For the last few decades, there has been a growing narrative around the harmful nature of paper products and their impact on the environment. However, if you pay attention to modern “green” enthusiasts, you’ll notice that they want increased consumption of paper products over the plastic everyone has grown accustomed to. At first glance, that seems like a pretty big contradiction.

Fortunately, there are actually several good points for ditching plastic bags and moving back to paper instead.

For a bit more clarification, we’ve set up this brief primer.

Let’s get started.

1: Tree Alternatives

The biggest problem with paper, regardless of what product it’s used for, is that it traditionally comes from trees. Loggers would, and sometimes still do, cut down massive swathes of forest regions, the trees are ground into a pulp, mixed with a glue solution, and then pressed into sheets of paper. Over time, that led to quite a few problems with deforestation.

However, that’s not necessary, anymore. We don’t actually need trees to make paper at all.

In fact, you’ve probably already heard about how hemp can replace tree-based paper and even wood in many situations. However, the legality of hemp in certain places, and its need for large amounts of water to grow it in effective amounts, keep it from being a one-size-fits-all solution.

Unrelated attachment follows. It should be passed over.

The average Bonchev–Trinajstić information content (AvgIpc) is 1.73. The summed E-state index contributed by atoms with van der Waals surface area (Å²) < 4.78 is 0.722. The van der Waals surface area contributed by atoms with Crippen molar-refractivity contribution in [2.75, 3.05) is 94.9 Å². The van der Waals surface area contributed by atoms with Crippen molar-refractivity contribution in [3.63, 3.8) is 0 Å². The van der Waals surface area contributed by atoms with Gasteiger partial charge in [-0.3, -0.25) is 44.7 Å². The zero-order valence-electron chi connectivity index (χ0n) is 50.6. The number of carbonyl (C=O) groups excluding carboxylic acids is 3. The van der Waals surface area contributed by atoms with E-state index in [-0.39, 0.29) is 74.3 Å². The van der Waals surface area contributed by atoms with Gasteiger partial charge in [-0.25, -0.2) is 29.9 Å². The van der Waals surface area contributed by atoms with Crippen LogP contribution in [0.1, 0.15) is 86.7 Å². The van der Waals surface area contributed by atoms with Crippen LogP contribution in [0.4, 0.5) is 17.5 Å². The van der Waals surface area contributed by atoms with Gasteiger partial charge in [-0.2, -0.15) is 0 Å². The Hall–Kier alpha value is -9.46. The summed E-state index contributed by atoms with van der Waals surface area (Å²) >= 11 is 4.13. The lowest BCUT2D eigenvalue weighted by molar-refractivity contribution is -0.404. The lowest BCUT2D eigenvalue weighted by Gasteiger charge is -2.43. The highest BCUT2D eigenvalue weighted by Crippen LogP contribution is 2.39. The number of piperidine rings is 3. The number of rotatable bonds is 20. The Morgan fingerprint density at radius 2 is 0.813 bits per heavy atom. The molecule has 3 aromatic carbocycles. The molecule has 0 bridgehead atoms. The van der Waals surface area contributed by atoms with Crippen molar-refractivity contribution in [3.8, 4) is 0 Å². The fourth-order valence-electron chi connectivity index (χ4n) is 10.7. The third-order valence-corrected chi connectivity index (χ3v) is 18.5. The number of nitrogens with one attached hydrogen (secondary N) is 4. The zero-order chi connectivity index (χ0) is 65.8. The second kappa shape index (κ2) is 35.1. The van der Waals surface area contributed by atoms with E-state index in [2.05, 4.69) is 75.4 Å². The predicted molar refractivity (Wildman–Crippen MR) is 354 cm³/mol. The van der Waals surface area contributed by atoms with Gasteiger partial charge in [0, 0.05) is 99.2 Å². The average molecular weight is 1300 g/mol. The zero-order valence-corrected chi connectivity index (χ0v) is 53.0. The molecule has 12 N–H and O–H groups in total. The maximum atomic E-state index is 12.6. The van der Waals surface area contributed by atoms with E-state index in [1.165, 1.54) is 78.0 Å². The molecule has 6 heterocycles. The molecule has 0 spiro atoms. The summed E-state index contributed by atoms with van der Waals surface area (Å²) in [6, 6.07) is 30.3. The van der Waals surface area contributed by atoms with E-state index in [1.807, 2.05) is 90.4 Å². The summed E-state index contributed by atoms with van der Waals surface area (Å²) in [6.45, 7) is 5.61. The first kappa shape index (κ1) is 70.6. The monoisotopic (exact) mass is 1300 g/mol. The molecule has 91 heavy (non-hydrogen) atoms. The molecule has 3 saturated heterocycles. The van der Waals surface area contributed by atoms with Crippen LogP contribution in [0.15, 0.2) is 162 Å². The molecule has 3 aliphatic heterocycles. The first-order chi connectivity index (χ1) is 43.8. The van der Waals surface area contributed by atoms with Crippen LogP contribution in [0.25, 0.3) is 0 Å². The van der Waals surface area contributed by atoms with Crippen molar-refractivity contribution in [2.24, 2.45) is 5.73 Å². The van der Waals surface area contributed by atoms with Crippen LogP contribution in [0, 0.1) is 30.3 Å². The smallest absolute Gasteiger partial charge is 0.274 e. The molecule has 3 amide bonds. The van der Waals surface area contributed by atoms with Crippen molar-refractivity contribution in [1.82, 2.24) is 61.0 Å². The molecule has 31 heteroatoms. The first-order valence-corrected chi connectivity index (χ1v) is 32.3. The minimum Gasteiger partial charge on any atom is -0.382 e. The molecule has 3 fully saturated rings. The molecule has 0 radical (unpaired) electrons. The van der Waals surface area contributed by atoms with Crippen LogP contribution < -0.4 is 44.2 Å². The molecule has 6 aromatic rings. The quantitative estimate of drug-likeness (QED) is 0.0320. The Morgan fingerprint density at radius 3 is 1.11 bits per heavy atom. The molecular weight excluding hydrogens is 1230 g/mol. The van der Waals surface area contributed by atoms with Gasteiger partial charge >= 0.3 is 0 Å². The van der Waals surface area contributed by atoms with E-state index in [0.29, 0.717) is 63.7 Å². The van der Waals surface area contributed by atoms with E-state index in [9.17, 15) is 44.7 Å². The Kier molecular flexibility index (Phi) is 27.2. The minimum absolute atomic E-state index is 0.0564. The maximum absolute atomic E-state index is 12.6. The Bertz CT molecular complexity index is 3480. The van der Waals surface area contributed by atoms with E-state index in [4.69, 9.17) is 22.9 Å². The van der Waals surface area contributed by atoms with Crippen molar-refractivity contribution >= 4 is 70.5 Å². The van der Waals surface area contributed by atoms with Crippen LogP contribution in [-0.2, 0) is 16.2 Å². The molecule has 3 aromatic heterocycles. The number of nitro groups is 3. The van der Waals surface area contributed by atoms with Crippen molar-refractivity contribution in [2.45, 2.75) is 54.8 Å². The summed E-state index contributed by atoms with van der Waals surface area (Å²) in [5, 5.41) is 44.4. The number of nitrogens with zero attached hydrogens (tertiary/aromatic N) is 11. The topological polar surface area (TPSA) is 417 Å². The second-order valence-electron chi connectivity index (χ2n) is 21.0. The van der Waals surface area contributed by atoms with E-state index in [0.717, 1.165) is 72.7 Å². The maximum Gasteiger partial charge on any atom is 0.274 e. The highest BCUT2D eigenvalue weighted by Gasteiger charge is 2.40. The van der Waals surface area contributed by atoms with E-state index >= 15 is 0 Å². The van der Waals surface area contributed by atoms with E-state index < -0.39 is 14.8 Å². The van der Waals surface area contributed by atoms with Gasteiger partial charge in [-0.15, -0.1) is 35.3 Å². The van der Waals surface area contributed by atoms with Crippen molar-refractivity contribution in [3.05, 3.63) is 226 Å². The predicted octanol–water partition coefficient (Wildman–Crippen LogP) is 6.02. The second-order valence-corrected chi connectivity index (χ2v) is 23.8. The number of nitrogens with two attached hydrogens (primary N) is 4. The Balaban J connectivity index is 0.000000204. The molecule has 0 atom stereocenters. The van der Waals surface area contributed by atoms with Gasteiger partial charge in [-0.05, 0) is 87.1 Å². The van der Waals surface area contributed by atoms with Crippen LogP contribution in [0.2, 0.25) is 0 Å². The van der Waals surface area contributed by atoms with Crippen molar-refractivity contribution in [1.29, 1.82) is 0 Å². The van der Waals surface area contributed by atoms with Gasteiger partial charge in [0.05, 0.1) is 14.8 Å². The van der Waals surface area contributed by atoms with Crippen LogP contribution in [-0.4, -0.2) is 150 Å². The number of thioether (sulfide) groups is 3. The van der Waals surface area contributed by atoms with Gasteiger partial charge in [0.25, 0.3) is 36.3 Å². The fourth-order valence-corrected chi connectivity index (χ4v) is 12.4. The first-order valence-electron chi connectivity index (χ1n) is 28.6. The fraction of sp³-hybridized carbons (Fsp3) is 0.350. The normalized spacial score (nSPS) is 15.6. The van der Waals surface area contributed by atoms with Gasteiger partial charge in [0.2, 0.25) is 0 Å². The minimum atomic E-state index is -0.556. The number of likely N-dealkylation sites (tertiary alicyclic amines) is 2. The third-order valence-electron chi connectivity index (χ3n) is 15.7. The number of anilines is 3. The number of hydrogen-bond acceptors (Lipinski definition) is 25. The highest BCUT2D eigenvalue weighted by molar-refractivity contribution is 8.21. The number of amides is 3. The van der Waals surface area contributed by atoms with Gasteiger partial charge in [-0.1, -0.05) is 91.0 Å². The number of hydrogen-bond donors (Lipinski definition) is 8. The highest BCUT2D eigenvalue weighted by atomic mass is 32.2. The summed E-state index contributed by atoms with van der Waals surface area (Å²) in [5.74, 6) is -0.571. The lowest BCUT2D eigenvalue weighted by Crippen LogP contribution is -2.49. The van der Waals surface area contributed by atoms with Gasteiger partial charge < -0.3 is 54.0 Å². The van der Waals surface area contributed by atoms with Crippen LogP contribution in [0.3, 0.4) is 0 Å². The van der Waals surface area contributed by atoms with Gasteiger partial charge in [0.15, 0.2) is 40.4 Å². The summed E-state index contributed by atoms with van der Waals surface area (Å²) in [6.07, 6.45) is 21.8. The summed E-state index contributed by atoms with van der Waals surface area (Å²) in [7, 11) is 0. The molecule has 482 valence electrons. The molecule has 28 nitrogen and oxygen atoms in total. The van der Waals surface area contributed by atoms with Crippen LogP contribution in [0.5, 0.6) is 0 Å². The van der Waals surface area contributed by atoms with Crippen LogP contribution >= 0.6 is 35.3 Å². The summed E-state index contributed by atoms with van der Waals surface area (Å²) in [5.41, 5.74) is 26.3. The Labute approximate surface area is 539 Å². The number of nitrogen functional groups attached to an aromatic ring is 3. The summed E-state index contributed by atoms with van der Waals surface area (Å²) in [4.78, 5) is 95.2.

Well, paper can also be made from various forms of seaweed. In fact, many paper bags are made from an invasive species of seaweed that actively destroys coastal habitats and grows rapidly on its own.

By using such paper alternatives, companies can make paper bags that are not only far less destructive than plastic, but also actively help coastal environments by getting rid of dangerous plant species.

Because of this, you’ll be seeing a lot of seaweed bags in grocery stores and other storefronts in the years to come.

2: Responsible Harvesting   

As we just said, new alternatives to tree-based paper remove all the worries associated with deforestation and paper bags. However, even when trees are used, they can still be far less destructive than plastic.

With sustainable harvesting practices, it’s possible to use trees for a minority of paper products without causing undue harm to the environment. Things such as using fast-growing species, planting trees specifically for paper harvesting, minimizing waste, and of course, replanting more than what is harvested, can all be done to tremendous effect.  

In comparison, there really is no environmentally-friendly way to use plastic. Even with recycling efforts, most of it ends up in landfills or sprawled across city streets. So, even if trees are used, it’s more of a question of whether or not they’re used responsibly.

3: Reusability

Paper bags aren’t as durable as plastic bags. That’s just a fact of life. However, they are still reusable. As long as you don’t get the bags too wet, tear them, or overload them, you can easily use paper bags for several grocery trips without having to toss them in the recycling bin.

Besides, let’s not pretend too many people are recycling plastic bags or reusing them, anyways. There’s a reason they’re all over the environment.

Paper Bags are Better

When made properly, paper bags aren’t just great alternatives to plastic; they also actively help the environment. Don’t stick to tradition and pack a bunch of plastic into landfills. Switch to sustainably sourced paper bags, today.                                                                                                

Zoe Kickhefer